|Place of origin||South Africa|
|Cookbook: Media: Mielie-meal|
Mealie-meal is a relatively coarse flour (much coarser than cornflour or cornstarch) made from maize which is known as mielies or mealies in southern Africa, from the Portuguese milho. The Portuguese had originally brought corn from the Americas to Africa.
It is a food that was originally eaten by the Voortrekkers during The Great Trek, but has become the staple diet of Black Africans, because of its ability to be stored without refrigeration, it is cheap and abundant in all shops and markets. It is a staple food in South Africa, Lesotho, Zambia, Zimbabwe, Malawi, Botswana and many other parts of sub-Saharan Africa, traditionally made into uphuthu, sour-milk porridge, pap, and also Umqombothi (a type of beer).
The raw ingredient of mealie-meal is added to boiling water, the ratio of which produces either porridge or the firmer pap/nshima/sadza. When making porridge milk it is sometimes used to produce a creamier dish, the porridge usually has a thick texture and is commonly eaten for breakfast in Southern Africa. The firmer pap is eaten with the hands with meat and gravy dishes as well as vegetable relishes. It is similar to Italian polenta or American grits except that it is usually made of a white rather than a yellow maize variety.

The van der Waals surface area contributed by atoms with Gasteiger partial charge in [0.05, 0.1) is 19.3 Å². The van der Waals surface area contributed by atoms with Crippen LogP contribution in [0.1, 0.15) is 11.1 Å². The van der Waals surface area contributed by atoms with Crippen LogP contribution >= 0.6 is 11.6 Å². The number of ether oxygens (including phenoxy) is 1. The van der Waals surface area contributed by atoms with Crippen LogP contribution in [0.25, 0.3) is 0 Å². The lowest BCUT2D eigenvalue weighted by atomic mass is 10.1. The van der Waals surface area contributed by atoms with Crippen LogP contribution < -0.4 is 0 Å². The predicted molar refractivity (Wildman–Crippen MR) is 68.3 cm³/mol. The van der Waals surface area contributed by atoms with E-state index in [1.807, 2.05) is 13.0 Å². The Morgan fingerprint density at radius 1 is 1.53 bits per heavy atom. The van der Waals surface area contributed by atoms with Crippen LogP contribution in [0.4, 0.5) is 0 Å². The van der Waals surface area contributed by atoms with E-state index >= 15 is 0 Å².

- Sellick, W. (2010). The Imperial African Cookery Book: Recipes from English-speaking Africa. Jeppestown Press. p. 330. ISBN 978-0-9553936-8-6.<templatestyles src="Module:Citation/CS1/styles.css"></templatestyles>
- Mwakikagile, G. (2008). South Africa and Its People. New Africa Press. p. 186. ISBN 978-0-9814258-3-2.<templatestyles src="Module:Citation/CS1/styles.css"></templatestyles>